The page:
The St. Louis Post-Dispatch reports, "Debate over Missouri's new execution drug doesn't end with death." It's written by Todd C. Frankel.
The pentobarbital worked.
It was a 5 percent solution, mixed by an anonymous compounding pharmacy, a dose 50 times stiffer than what is needed to put an insomniac to sleep, two syringes sweeping the lethal waters into the veins of serial killer Joseph Paul Franklin Wednesday morning at the state prison in Bonne Terre, Mo.
This was the first time that pentobarbital, a common anesthetic, had been deployed alone in a Missouri execution. Its debut was hasty, announced by the state only a month ago and tweaked again in recent days after other drugs were ruled out for varying reasons. And this new drug protocol was part of the focus of last-minute court appeals and one judge’s stay, delaying Franklin’s death by several hours. His lawyers questioned whether the drug, created by a special pharmacy, would cause undue pain and suffering.
“That issue did not die with Joseph Paul Franklin,” said attorney John Simon of St. Louis, a member of the condemned man’s legal team. “The door is still open for everyone other than him.”
That would be the 20 remaining death-row inmates suing the state in federal court over Missouri’s methods of lethal injection. They still plan to challenge this new compound, Simon said.
"Missouri may soon carry out more death sentences," is AP coverage by Chris Blank, via the Springfield News-Leader.
Once one of the most active death penalty states in the U.S., Missouri carried out its first execution in nearly three years Wednesday after turning to a compounding pharmacy to make the drug it needs for lethal injections.
The state’s success in court over its new execution method could lead to Missouri carrying out more death sentences.
Although the Democratic governor and attorney general both support the death penalty, there have been few death sentences carried out in recent years and legal wrangling over execution procedures.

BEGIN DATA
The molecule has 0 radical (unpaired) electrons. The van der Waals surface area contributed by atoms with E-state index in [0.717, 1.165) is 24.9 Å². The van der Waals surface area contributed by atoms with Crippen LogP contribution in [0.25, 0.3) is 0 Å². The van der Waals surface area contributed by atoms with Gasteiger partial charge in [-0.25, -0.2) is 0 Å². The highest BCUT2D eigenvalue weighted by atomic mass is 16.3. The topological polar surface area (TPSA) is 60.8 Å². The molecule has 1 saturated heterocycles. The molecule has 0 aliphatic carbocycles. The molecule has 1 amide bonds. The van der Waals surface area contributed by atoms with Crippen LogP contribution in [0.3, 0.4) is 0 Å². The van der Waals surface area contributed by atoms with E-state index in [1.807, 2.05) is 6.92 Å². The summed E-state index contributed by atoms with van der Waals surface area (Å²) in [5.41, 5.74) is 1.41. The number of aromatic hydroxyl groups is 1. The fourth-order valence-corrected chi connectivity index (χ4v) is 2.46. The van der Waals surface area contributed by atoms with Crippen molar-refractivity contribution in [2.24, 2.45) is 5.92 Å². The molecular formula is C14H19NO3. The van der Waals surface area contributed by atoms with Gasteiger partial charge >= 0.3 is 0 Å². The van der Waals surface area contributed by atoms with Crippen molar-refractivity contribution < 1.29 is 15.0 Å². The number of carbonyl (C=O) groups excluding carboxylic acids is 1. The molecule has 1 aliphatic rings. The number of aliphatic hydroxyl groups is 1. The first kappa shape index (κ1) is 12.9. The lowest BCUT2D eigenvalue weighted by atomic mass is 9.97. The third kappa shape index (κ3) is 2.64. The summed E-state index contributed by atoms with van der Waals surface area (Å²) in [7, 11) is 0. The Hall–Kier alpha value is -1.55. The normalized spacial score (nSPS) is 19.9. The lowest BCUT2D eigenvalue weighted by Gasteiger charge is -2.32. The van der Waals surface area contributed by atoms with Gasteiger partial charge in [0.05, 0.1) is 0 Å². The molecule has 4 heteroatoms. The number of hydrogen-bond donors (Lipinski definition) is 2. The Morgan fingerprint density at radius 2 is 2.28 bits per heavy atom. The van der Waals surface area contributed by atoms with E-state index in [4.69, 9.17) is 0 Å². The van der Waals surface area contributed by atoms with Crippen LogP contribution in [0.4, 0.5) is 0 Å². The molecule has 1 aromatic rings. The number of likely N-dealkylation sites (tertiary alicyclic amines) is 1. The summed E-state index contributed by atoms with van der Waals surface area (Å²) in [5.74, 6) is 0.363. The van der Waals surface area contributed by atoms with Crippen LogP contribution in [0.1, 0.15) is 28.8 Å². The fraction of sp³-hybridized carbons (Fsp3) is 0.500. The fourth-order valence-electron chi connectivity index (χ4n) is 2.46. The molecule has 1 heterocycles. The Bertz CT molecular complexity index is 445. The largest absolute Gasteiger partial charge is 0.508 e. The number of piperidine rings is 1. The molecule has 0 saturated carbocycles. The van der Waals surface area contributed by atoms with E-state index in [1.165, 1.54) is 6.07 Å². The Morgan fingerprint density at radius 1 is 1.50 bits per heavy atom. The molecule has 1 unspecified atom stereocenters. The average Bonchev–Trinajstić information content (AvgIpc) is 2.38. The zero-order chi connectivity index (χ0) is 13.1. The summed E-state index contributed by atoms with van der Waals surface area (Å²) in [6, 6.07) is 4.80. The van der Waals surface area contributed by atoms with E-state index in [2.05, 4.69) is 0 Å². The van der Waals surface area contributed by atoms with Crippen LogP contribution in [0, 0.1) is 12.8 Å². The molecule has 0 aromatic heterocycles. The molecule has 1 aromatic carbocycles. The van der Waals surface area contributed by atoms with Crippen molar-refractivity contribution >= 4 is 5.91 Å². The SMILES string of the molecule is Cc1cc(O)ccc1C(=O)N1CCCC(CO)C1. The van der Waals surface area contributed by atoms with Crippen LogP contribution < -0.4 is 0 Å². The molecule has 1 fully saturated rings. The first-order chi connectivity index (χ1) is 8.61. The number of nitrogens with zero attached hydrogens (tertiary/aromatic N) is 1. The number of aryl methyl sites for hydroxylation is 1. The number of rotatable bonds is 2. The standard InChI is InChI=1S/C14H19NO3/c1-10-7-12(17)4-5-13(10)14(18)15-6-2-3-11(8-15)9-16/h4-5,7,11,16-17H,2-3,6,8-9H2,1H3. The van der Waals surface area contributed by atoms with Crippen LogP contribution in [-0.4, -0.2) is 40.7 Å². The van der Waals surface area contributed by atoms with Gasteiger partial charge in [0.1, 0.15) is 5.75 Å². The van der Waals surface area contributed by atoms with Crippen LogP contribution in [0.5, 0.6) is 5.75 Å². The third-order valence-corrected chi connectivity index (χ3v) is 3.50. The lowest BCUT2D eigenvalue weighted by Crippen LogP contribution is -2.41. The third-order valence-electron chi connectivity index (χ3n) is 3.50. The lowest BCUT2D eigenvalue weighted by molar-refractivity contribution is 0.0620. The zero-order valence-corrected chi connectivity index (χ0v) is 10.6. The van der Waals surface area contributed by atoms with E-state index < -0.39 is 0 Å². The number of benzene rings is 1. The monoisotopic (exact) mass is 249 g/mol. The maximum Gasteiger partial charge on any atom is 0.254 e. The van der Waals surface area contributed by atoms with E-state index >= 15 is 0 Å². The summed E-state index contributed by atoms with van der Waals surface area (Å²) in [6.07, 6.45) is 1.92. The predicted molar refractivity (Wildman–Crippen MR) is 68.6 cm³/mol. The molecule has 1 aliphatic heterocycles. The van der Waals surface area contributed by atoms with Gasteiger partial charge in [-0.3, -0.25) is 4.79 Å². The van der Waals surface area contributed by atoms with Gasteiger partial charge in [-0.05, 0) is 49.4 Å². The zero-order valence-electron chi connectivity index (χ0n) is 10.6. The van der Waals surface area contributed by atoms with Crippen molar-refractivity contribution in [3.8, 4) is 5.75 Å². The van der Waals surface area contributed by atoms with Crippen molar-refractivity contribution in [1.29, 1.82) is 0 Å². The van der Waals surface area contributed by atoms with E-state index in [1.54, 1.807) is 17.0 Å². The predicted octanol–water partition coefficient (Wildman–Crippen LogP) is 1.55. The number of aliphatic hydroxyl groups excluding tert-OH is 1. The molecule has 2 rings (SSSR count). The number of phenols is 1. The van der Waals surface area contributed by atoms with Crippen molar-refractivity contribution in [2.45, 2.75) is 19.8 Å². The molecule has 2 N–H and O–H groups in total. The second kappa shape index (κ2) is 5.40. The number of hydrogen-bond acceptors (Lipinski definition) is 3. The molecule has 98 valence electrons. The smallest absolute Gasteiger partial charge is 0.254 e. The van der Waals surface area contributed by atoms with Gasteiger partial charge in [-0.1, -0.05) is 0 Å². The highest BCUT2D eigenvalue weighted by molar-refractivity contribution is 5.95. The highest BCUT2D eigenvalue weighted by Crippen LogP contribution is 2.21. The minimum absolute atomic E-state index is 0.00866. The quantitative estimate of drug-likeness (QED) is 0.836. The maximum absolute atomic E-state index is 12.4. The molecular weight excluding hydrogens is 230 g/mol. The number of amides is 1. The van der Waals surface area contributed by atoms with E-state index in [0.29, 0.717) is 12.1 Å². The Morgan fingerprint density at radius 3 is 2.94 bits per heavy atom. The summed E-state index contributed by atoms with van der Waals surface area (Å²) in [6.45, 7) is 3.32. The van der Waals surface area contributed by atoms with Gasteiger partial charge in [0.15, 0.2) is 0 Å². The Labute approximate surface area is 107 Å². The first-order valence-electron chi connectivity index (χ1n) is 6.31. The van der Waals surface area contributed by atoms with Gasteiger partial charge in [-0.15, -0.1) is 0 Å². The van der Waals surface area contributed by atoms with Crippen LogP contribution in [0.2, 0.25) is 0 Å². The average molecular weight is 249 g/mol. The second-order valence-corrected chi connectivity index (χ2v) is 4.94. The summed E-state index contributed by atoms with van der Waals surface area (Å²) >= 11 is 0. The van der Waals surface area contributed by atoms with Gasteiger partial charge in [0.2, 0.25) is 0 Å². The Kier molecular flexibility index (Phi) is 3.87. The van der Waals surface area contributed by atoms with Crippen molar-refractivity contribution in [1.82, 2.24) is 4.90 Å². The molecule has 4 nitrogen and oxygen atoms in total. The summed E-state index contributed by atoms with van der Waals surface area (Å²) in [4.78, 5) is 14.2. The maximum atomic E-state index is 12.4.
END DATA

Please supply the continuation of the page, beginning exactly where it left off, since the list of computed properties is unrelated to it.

“The courts at this point have given Missouri a green light to proceed with executions that are scheduled,” said Peter Joy, a law professor at Washington University in St. Louis. “And barring either specific appeals related to some of the planned executions that may deal with issues unrelated to the execution protocol or courts revisiting the issue of the execution protocol that is now being used, basically there’s a green light and the door is open, and I anticipate more executions.”
The execution of Joseph Franklin, a white supremacist responsible for slayings throughout the country, was the first lethal injection carried out in Missouri since 2011 and just the third since 2009. Missouri has another execution scheduled for December, which would make this the first year since 2005 that the state has carried out multiple death sentences.
The attorney general’s office has asked the Missouri Supreme Court to set execution dates for 17 others, with some requests dating back to 2006.
"Capital Punishment in Missouri has Active History," is by Jonathan Cooper at KQTV-TV.
Missouri recently changed the number of drugs used for lethal injection from three to one.
"The concern is the first drug masks the kind of pain that the subsequent drugs put the person they are executing through," Missouri Western Professor David Tushaus said.
Franklin is the first inmate executed by Missouri in more than two years, but his execution is one of a long line of capital punishment in the state.
Missouri ranks fifth among the states that allow it, in the execution of convicts.
Earlier coverage from Missouri begins with news reports of the Franklin execution.